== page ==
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Berlinale Bloggers 2019
Teenagers crossing the divides

The Crossing
The Crossing | © Po-Wei Lin

Coming-of-age films show the once-in-a-lifetime process of transitioning from child to adult. This year’s Berlinale features several films in this genre, some of which are outstanding.

By Chen Yun-hua

Mid90s is one such film about a boy becoming a man. He has to go through some brutal struggles before coming to realize his own strength. In typical coming-of-age films, the girls, on the other hand, tend to be up against a world that is significantly less cold and violent. Examples are I-Ju Lin's short, Tiptoe (踮脚尖), in which, as in Hirokazu Koreeda’s Nobody Knows, a girl has to take on the role of mother to her little brother after the parents’ disappearance. Or Bai Xue’s The Crossing (过春天), in which a daughter grows up in unfettered freedom because the parents don’t look after her.

Teenagers also overstep boundaries in the form of school rules and regulations, as in Derek Kwok Cheung Tsang's Better Days (少年的你) or Geneviève Dulude-De Celles’ Une Colonie.

Une Colonie Une Colonie | © Danny Taillon

Escape from the reserve

The boundaries in Une Colonie lie between the Canadian Abenaki reserve and a white neighbourhood, between rich and poor, majority and minority – and, in the classroom, between in front of and behind the teacher's desk .12-year-old Mylia isn’t like the other girls: she’s intimidated by unfamiliar surroundings, doesn’t have a boyfriend or wear makeup, and spends her time after school building a hut in the woods. Mylia meets Jimmy, who lives with his grandmother on the Abenaki reserve. Both had a childhood different from their classmates’: they never had colouring books and don't understand why the outlines are already printed on the paper. They’re used to drawing whatever occurs to them, not colouring-in between the lines. To them, much of the adult world is about such rigid lines, such as the fixed, immutable divide between the white majority and indigenous minority. But in the second half of the film, after Mylia meets Jimmy, we see fewer confining doors, windows and fences. Mylia breaks free from a life of confinement and isolation, as the images open up accordingly.

Une Colonie Une Colonie | © Danny Taillon
Une Colonie is less black-and-white in its schematization of good-and-bad than pictures like Eighth Grade or Thirteen, even though it also depicts a world of complicated struggles, and even though boys and girls here don’t understand life outside their own circles either. Close-ups of slight modulations in their facial expressions reveal a great deal about relations between teenagers in the schoolyard, even if feelings are otherwise quickly masked. Discrimination against Canada’s indigenous peoples is only touched on in passing, even though the subject is covered in their history books at school. And Jimmy, a descendant of a First Nations tribe who doesn’t even speak his native language, has to embody such serious post-colonial issues of ethnic discrimination.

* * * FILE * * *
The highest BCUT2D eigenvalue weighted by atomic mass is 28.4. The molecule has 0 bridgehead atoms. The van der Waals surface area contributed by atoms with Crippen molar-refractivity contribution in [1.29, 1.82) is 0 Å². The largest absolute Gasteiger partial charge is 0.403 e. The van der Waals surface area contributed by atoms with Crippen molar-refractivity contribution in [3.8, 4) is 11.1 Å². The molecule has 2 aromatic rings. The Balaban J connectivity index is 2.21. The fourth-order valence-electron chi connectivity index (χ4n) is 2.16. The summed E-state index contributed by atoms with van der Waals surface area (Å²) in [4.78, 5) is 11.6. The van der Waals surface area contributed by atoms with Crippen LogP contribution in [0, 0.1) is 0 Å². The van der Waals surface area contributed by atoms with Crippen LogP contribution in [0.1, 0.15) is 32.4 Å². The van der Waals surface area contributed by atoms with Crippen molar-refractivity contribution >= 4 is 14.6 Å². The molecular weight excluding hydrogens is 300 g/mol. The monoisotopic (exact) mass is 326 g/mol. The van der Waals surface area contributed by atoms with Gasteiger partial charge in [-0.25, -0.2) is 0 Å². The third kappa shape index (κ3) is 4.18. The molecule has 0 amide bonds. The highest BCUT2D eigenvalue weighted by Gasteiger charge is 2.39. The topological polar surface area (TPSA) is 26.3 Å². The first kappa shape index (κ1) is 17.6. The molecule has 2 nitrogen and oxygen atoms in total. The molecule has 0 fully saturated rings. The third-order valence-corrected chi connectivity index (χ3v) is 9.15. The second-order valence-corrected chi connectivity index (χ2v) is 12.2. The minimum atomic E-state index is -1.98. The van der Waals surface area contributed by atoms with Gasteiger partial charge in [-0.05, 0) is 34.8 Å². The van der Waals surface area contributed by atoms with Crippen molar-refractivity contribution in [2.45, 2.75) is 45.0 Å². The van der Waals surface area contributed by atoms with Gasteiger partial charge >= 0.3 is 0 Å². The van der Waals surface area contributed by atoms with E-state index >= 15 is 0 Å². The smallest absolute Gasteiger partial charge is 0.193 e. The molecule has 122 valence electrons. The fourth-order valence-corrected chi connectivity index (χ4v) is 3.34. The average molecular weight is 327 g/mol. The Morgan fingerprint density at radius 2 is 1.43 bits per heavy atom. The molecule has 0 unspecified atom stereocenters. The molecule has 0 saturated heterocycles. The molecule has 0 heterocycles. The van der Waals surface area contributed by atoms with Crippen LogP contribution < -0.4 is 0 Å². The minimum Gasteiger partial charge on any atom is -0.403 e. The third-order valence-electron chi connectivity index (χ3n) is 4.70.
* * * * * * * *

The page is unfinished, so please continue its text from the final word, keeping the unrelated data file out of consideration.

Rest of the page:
When border-crossing becomes transgression

The boundary in The Crossing is a border between two big cities. And another boundary is crossed when the world of adults, with all its complexities and entanglements, encroaches on the world of a teenage girl. 16-year-old Peipei is from Hong Kong but lives with her mother across the border in Shenzhen, in mainland China, and takes the train to Hong Kong every day to go to school. Her mother devotes her time to playing mah-jong and to her new boyfriend, and her father, who works nights at a shipping yard, is also by and large absent. Left to her own devices, Peipei grows increasingly close to her best friend. The dreams of these two girls aren’t all that big: they just want to go to Japan and see snow. To raise money for the trip, Peipei agrees to smuggle iPhones across the border.

The Crossing is bathed in ubiquitous shades of light blue and green: the school uniforms, a pencil case, a purse, the railings at the station, even the city streets at night under the dim streetlamps, the pedestrian bridge by the flea market, the water in the pool and the boys’ clothes at a party on a yacht.

Crossing Crossing | © Po-Wei Lin Peipei is always in motion. When she walks, her movements are captured en face by a hand-held camera; when she’s on the train, the landscape flies past the windows. The train windows at night reflect the lights of Hong Kong, though none of them falls on Peipei.

She is continually confronted with divides: between her father, who speaks Cantonese, and her mother, who speaks Mandarin; between a savvy smuggler and her naïve mother; between the warehouse for the contraband in an old tenement and the underground garage into which it is smuggled on the other side of the border; between her own small flat and the vast estate of her shark-breeding aunt; between owning the latest iPhone or not, and between waiting tables for a meagre hourly wage or making a bundle in no time as a smuggler – these divides are everywhere in her life.

Crossing Crossing | © Po-Wei Lin From the calm of Une Colonie to the tumult of The Crossing, from the forests of Canada to the sea of skyscrapers and high-rises in Hong Kong and Shenzhen – the boundaries these young people cross are always self-defined, because only when crossing the line do they realize where their own boundaries lie. Both of these debut films are not only standouts in the coming-of-age genre, they’re also breakthroughs for their directors, who’ve successfully crossed the boundaries from shorts and documentaries to feature films.